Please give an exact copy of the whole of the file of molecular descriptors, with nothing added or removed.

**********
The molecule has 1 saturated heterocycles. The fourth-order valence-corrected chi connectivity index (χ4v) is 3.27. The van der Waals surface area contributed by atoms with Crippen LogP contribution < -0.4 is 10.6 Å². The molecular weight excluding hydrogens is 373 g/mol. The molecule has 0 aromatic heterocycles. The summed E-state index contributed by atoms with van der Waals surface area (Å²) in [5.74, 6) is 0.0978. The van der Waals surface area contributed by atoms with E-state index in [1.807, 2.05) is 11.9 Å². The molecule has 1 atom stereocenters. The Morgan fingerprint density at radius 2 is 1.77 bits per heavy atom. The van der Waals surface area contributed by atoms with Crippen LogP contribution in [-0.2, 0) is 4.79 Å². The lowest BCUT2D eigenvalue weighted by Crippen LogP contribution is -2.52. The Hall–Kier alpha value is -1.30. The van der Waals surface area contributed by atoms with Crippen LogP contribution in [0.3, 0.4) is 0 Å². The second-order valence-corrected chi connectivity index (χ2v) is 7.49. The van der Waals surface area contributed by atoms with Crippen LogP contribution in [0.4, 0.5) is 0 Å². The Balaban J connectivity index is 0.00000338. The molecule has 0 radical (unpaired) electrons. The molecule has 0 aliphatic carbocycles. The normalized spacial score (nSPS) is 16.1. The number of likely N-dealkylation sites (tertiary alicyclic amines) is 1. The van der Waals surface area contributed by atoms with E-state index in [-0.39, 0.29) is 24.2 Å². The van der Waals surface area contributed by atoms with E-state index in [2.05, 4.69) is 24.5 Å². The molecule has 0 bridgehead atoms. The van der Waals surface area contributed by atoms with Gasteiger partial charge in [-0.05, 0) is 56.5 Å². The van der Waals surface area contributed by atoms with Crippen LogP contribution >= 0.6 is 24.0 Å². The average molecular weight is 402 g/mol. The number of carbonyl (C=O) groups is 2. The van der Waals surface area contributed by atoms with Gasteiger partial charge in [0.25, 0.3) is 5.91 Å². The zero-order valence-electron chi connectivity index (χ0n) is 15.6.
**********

The molecule has 1 saturated heterocycles. The fourth-order valence-corrected chi connectivity index (χ4v) is 3.27. The van der Waals surface area contributed by atoms with Crippen LogP contribution < -0.4 is 10.6 Å². The molecular weight excluding hydrogens is 373 g/mol. The molecule has 0 aromatic heterocycles. The summed E-state index contributed by atoms with van der Waals surface area (Å²) in [5.74, 6) is 0.0978. The van der Waals surface area contributed by atoms with E-state index in [1.807, 2.05) is 11.9 Å². The molecule has 1 atom stereocenters. The Morgan fingerprint density at radius 2 is 1.77 bits per heavy atom. The van der Waals surface area contributed by atoms with Crippen LogP contribution in [-0.2, 0) is 4.79 Å². The lowest BCUT2D eigenvalue weighted by Crippen LogP contribution is -2.52. The Hall–Kier alpha value is -1.30. The van der Waals surface area contributed by atoms with Crippen LogP contribution in [0.3, 0.4) is 0 Å². The second-order valence-corrected chi connectivity index (χ2v) is 7.49. The van der Waals surface area contributed by atoms with Crippen LogP contribution in [0.4, 0.5) is 0 Å². The Balaban J connectivity index is 0.00000338. The molecule has 0 radical (unpaired) electrons. The molecule has 0 aliphatic carbocycles. The normalized spacial score (nSPS) is 16.1. The number of likely N-dealkylation sites (tertiary alicyclic amines) is 1. The van der Waals surface area contributed by atoms with E-state index in [-0.39, 0.29) is 24.2 Å². The van der Waals surface area contributed by atoms with E-state index in [2.05, 4.69) is 24.5 Å². The molecule has 0 bridgehead atoms. The van der Waals surface area contributed by atoms with Gasteiger partial charge in [-0.05, 0) is 56.5 Å². The van der Waals surface area contributed by atoms with Crippen LogP contribution >= 0.6 is 24.0 Å². The average molecular weight is 402 g/mol. The number of carbonyl (C=O) groups is 2. The van der Waals surface area contributed by atoms with Gasteiger partial charge in [0.25, 0.3) is 5.91 Å². The zero-order valence-electron chi connectivity index (χ0n) is 15.6.